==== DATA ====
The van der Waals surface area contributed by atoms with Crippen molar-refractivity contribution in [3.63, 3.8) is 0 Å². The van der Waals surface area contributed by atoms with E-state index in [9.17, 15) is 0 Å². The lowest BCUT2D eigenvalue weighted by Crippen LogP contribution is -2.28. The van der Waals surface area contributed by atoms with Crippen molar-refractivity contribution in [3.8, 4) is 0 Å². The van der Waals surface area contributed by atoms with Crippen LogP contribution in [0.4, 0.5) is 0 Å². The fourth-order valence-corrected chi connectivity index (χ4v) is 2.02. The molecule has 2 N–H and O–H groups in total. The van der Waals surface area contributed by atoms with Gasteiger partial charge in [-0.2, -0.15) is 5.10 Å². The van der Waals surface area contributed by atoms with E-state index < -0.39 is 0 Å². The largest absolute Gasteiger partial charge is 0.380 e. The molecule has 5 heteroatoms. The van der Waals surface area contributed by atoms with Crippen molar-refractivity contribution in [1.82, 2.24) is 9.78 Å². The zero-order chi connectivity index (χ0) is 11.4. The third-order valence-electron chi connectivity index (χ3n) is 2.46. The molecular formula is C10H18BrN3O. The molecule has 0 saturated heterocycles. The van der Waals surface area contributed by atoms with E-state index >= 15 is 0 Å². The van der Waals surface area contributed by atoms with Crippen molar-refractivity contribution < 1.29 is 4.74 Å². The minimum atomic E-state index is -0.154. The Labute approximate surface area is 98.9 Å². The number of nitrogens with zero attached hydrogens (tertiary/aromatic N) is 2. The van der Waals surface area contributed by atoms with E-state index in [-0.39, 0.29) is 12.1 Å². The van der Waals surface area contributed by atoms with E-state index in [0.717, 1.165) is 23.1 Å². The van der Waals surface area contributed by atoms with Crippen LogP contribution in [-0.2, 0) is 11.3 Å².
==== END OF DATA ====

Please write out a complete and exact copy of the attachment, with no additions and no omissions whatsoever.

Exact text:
The van der Waals surface area contributed by atoms with Crippen molar-refractivity contribution in [3.63, 3.8) is 0 Å². The van der Waals surface area contributed by atoms with E-state index in [9.17, 15) is 0 Å². The lowest BCUT2D eigenvalue weighted by Crippen LogP contribution is -2.28. The van der Waals surface area contributed by atoms with Crippen molar-refractivity contribution in [3.8, 4) is 0 Å². The van der Waals surface area contributed by atoms with Crippen LogP contribution in [0.4, 0.5) is 0 Å². The fourth-order valence-corrected chi connectivity index (χ4v) is 2.02. The molecule has 2 N–H and O–H groups in total. The van der Waals surface area contributed by atoms with Gasteiger partial charge in [-0.2, -0.15) is 5.10 Å². The van der Waals surface area contributed by atoms with E-state index < -0.39 is 0 Å². The largest absolute Gasteiger partial charge is 0.380 e. The molecule has 5 heteroatoms. The van der Waals surface area contributed by atoms with Crippen molar-refractivity contribution in [1.82, 2.24) is 9.78 Å². The zero-order chi connectivity index (χ0) is 11.4. The third-order valence-electron chi connectivity index (χ3n) is 2.46. The molecular formula is C10H18BrN3O. The molecule has 0 saturated heterocycles. The van der Waals surface area contributed by atoms with E-state index >= 15 is 0 Å². The van der Waals surface area contributed by atoms with Crippen molar-refractivity contribution < 1.29 is 4.74 Å². The minimum atomic E-state index is -0.154. The Labute approximate surface area is 98.9 Å². The number of nitrogens with zero attached hydrogens (tertiary/aromatic N) is 2. The van der Waals surface area contributed by atoms with E-state index in [-0.39, 0.29) is 12.1 Å². The van der Waals surface area contributed by atoms with E-state index in [0.717, 1.165) is 23.1 Å². The van der Waals surface area contributed by atoms with Crippen LogP contribution in [-0.2, 0) is 11.3 Å².